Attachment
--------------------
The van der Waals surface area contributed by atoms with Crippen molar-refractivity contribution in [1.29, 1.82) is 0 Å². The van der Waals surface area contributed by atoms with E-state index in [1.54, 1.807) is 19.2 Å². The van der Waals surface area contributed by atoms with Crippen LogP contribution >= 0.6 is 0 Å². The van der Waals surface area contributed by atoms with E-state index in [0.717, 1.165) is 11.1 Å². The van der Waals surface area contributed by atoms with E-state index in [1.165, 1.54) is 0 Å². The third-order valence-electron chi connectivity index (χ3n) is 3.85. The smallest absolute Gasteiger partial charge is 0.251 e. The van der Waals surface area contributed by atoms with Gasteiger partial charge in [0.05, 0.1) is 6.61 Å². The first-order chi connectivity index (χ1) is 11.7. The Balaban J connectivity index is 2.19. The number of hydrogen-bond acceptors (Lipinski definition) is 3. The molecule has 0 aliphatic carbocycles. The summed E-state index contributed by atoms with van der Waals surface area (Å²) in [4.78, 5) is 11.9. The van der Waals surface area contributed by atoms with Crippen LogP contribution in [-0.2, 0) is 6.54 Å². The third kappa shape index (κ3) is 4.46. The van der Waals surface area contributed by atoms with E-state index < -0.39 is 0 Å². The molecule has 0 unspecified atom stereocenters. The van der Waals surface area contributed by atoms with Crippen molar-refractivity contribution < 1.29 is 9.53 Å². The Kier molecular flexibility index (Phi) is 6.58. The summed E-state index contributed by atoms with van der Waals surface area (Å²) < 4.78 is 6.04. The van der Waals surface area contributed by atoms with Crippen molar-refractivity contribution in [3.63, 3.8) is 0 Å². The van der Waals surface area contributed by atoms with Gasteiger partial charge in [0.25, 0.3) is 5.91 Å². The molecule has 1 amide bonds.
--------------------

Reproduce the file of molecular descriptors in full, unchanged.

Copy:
The van der Waals surface area contributed by atoms with Crippen molar-refractivity contribution in [1.29, 1.82) is 0 Å². The van der Waals surface area contributed by atoms with E-state index in [1.54, 1.807) is 19.2 Å². The van der Waals surface area contributed by atoms with Crippen LogP contribution >= 0.6 is 0 Å². The van der Waals surface area contributed by atoms with E-state index in [0.717, 1.165) is 11.1 Å². The van der Waals surface area contributed by atoms with E-state index in [1.165, 1.54) is 0 Å². The third-order valence-electron chi connectivity index (χ3n) is 3.85. The smallest absolute Gasteiger partial charge is 0.251 e. The van der Waals surface area contributed by atoms with Gasteiger partial charge in [0.05, 0.1) is 6.61 Å². The first-order chi connectivity index (χ1) is 11.7. The Balaban J connectivity index is 2.19. The number of hydrogen-bond acceptors (Lipinski definition) is 3. The molecule has 0 aliphatic carbocycles. The summed E-state index contributed by atoms with van der Waals surface area (Å²) in [4.78, 5) is 11.9. The van der Waals surface area contributed by atoms with Crippen LogP contribution in [-0.2, 0) is 6.54 Å². The third kappa shape index (κ3) is 4.46. The van der Waals surface area contributed by atoms with E-state index < -0.39 is 0 Å². The molecule has 0 unspecified atom stereocenters. The van der Waals surface area contributed by atoms with Crippen molar-refractivity contribution < 1.29 is 9.53 Å². The Kier molecular flexibility index (Phi) is 6.58. The summed E-state index contributed by atoms with van der Waals surface area (Å²) < 4.78 is 6.04. The van der Waals surface area contributed by atoms with Crippen molar-refractivity contribution in [3.63, 3.8) is 0 Å². The van der Waals surface area contributed by atoms with Gasteiger partial charge in [0.25, 0.3) is 5.91 Å². The molecule has 1 amide bonds.